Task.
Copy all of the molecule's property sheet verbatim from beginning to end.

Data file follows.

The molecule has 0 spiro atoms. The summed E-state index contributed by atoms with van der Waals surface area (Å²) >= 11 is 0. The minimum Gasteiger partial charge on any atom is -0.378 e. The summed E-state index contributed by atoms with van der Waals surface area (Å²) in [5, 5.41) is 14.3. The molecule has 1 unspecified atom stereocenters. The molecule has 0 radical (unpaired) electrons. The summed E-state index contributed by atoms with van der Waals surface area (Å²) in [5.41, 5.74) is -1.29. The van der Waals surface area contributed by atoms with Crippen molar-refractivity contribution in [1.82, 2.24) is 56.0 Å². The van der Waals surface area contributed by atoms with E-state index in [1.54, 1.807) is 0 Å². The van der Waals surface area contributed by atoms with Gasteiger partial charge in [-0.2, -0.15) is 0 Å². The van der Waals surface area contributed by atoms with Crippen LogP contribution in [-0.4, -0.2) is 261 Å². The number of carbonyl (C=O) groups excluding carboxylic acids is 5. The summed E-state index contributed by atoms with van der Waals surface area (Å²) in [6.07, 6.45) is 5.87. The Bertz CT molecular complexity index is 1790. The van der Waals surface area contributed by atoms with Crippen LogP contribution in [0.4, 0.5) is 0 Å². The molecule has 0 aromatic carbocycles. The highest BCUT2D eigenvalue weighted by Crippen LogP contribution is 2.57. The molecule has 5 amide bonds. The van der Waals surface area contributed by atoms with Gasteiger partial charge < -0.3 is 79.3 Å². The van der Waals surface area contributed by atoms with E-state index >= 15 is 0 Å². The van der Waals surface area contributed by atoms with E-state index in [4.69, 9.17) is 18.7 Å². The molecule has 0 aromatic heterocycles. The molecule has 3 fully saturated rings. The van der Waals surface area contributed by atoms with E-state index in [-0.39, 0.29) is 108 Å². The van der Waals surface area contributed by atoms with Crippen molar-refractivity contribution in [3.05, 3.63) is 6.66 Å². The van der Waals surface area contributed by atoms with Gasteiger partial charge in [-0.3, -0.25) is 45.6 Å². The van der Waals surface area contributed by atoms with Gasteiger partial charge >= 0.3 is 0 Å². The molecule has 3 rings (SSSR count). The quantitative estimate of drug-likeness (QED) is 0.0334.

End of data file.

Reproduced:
The molecule has 0 spiro atoms. The summed E-state index contributed by atoms with van der Waals surface area (Å²) >= 11 is 0. The minimum Gasteiger partial charge on any atom is -0.378 e. The summed E-state index contributed by atoms with van der Waals surface area (Å²) in [5, 5.41) is 14.3. The molecule has 1 unspecified atom stereocenters. The molecule has 0 radical (unpaired) electrons. The summed E-state index contributed by atoms with van der Waals surface area (Å²) in [5.41, 5.74) is -1.29. The van der Waals surface area contributed by atoms with Crippen molar-refractivity contribution in [1.82, 2.24) is 56.0 Å². The van der Waals surface area contributed by atoms with E-state index in [1.54, 1.807) is 0 Å². The van der Waals surface area contributed by atoms with Gasteiger partial charge in [-0.2, -0.15) is 0 Å². The van der Waals surface area contributed by atoms with Crippen LogP contribution in [-0.4, -0.2) is 261 Å². The number of carbonyl (C=O) groups excluding carboxylic acids is 5. The summed E-state index contributed by atoms with van der Waals surface area (Å²) in [6.07, 6.45) is 5.87. The Bertz CT molecular complexity index is 1790. The van der Waals surface area contributed by atoms with Crippen LogP contribution in [0.4, 0.5) is 0 Å². The molecule has 0 aromatic carbocycles. The highest BCUT2D eigenvalue weighted by Crippen LogP contribution is 2.57. The molecule has 5 amide bonds. The van der Waals surface area contributed by atoms with Gasteiger partial charge < -0.3 is 79.3 Å². The van der Waals surface area contributed by atoms with E-state index >= 15 is 0 Å². The van der Waals surface area contributed by atoms with E-state index in [4.69, 9.17) is 18.7 Å². The molecule has 0 aromatic heterocycles. The molecule has 3 fully saturated rings. The van der Waals surface area contributed by atoms with E-state index in [-0.39, 0.29) is 108 Å². The van der Waals surface area contributed by atoms with Crippen molar-refractivity contribution in [3.05, 3.63) is 6.66 Å². The van der Waals surface area contributed by atoms with Gasteiger partial charge in [-0.3, -0.25) is 45.6 Å². The van der Waals surface area contributed by atoms with Gasteiger partial charge >= 0.3 is 0 Å². The molecule has 3 rings (SSSR count). The quantitative estimate of drug-likeness (QED) is 0.0334.